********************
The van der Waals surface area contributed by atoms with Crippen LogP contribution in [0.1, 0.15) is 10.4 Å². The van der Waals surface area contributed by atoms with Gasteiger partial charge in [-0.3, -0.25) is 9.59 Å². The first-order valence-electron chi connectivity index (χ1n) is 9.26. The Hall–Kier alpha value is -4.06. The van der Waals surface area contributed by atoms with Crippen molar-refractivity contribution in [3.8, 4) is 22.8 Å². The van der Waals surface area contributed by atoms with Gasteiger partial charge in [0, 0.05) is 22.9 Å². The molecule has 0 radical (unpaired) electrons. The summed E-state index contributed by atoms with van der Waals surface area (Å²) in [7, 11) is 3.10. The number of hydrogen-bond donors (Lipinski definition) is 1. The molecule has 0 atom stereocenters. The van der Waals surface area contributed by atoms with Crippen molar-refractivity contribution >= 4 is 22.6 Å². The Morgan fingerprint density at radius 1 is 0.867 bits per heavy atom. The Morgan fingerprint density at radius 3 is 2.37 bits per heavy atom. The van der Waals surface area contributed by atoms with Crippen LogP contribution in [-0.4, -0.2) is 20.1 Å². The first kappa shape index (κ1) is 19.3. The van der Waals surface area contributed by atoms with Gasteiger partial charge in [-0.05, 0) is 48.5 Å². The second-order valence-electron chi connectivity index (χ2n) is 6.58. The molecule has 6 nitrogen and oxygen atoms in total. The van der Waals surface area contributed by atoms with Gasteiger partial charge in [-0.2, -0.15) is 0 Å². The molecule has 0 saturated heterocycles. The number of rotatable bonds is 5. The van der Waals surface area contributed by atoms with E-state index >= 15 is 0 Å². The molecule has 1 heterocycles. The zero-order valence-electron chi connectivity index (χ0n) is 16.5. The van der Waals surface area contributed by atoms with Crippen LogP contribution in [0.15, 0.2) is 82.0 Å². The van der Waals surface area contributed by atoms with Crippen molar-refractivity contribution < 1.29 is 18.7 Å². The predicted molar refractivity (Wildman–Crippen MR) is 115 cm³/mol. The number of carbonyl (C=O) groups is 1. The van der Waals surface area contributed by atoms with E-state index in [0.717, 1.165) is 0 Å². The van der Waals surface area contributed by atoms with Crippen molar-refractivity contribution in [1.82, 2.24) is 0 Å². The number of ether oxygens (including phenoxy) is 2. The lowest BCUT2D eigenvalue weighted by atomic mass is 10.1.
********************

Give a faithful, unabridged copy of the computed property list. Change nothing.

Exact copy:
The van der Waals surface area contributed by atoms with Crippen LogP contribution in [0.1, 0.15) is 10.4 Å². The van der Waals surface area contributed by atoms with Gasteiger partial charge in [-0.3, -0.25) is 9.59 Å². The first-order valence-electron chi connectivity index (χ1n) is 9.26. The Hall–Kier alpha value is -4.06. The van der Waals surface area contributed by atoms with Crippen molar-refractivity contribution in [3.8, 4) is 22.8 Å². The van der Waals surface area contributed by atoms with Gasteiger partial charge in [0, 0.05) is 22.9 Å². The molecule has 0 radical (unpaired) electrons. The summed E-state index contributed by atoms with van der Waals surface area (Å²) in [7, 11) is 3.10. The number of hydrogen-bond donors (Lipinski definition) is 1. The molecule has 0 atom stereocenters. The van der Waals surface area contributed by atoms with Crippen molar-refractivity contribution >= 4 is 22.6 Å². The Morgan fingerprint density at radius 1 is 0.867 bits per heavy atom. The Morgan fingerprint density at radius 3 is 2.37 bits per heavy atom. The van der Waals surface area contributed by atoms with Crippen LogP contribution in [-0.4, -0.2) is 20.1 Å². The first kappa shape index (κ1) is 19.3. The van der Waals surface area contributed by atoms with Gasteiger partial charge in [-0.05, 0) is 48.5 Å². The second-order valence-electron chi connectivity index (χ2n) is 6.58. The molecule has 6 nitrogen and oxygen atoms in total. The van der Waals surface area contributed by atoms with Gasteiger partial charge in [-0.2, -0.15) is 0 Å². The molecule has 0 saturated heterocycles. The number of rotatable bonds is 5. The van der Waals surface area contributed by atoms with E-state index >= 15 is 0 Å². The molecule has 1 heterocycles. The zero-order valence-electron chi connectivity index (χ0n) is 16.5. The van der Waals surface area contributed by atoms with Crippen LogP contribution in [0.15, 0.2) is 82.0 Å². The van der Waals surface area contributed by atoms with Crippen molar-refractivity contribution < 1.29 is 18.7 Å². The predicted molar refractivity (Wildman–Crippen MR) is 115 cm³/mol. The number of carbonyl (C=O) groups is 1. The van der Waals surface area contributed by atoms with E-state index in [0.717, 1.165) is 0 Å². The van der Waals surface area contributed by atoms with Crippen molar-refractivity contribution in [1.82, 2.24) is 0 Å². The number of ether oxygens (including phenoxy) is 2. The lowest BCUT2D eigenvalue weighted by atomic mass is 10.1.